Linear Algebra |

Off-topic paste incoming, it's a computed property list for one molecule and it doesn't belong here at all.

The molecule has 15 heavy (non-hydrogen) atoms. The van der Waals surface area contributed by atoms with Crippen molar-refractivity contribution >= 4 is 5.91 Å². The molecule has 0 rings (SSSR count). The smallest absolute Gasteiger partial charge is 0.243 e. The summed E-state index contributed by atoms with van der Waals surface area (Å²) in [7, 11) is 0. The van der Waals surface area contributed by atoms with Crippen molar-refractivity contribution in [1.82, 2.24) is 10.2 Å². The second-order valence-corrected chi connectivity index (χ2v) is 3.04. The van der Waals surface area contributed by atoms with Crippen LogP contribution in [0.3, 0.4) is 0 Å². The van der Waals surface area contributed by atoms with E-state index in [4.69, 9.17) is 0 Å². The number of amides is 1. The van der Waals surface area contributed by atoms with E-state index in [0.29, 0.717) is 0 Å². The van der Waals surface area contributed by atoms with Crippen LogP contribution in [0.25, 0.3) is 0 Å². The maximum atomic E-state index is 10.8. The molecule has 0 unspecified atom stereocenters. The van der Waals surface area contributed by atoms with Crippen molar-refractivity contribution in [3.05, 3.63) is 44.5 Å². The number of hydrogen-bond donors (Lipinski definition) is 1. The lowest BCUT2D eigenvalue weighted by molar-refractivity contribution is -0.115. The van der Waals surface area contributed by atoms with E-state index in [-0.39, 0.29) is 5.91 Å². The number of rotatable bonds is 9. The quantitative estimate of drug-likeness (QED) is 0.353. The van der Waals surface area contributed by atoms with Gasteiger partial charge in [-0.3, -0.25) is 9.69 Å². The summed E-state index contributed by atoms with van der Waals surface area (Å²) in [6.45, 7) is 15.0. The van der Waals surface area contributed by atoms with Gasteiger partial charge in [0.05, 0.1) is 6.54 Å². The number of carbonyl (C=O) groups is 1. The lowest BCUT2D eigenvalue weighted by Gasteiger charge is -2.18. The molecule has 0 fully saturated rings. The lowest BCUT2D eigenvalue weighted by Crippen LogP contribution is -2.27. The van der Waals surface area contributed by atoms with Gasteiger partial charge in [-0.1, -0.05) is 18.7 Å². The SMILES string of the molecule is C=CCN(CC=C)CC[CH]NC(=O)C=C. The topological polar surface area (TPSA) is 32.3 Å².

We call x^T A x >= 0 for all x the most fundamental test of positive semidefiniteness. Yet some authors instead say, for real A and complex domain, the complex test x^H A x >= 0 is most fundamental. That complex broadening of the domain of test causes nonsymmetric real matrices to be excluded from the set of positive semidefinite matrices. Yet admitting nonsymmetric real matrices or not is a matter of preference unless that complex test is adopted, as we shall now explain. Any real square matrix A has a representation in terms of its symmetric and antisymmetric parts. Because, for all real A the antisymmetric part vanishes under real test x^T(A-A^T)x=0, only the symmetric part (A+A^T)/2 has a role determining positive semidefiniteness. Hence the oft-made presumption that only symmetric matrices may be positive semidefinite is, of course, erroneous under the most fundamental test. Because eigenvalue-signs of a symmetric matrix translate unequivocally to its semidefiniteness, the eigenvalues that determine semidefiniteness are always those of the symmetrized matrix. For that reason, and because symmetric (or Hermitian) matrices must have real eigenvalues, the convention adopted in the literature is that semidefinite matrices are synonymous with symmetric semidefinite matrices. Certainly misleading under the most fundamental test, that presumption is typically bolstered with compelling examples from the physical sciences where symmetric matrices occur within the mathematical exposition of natural phenomena. |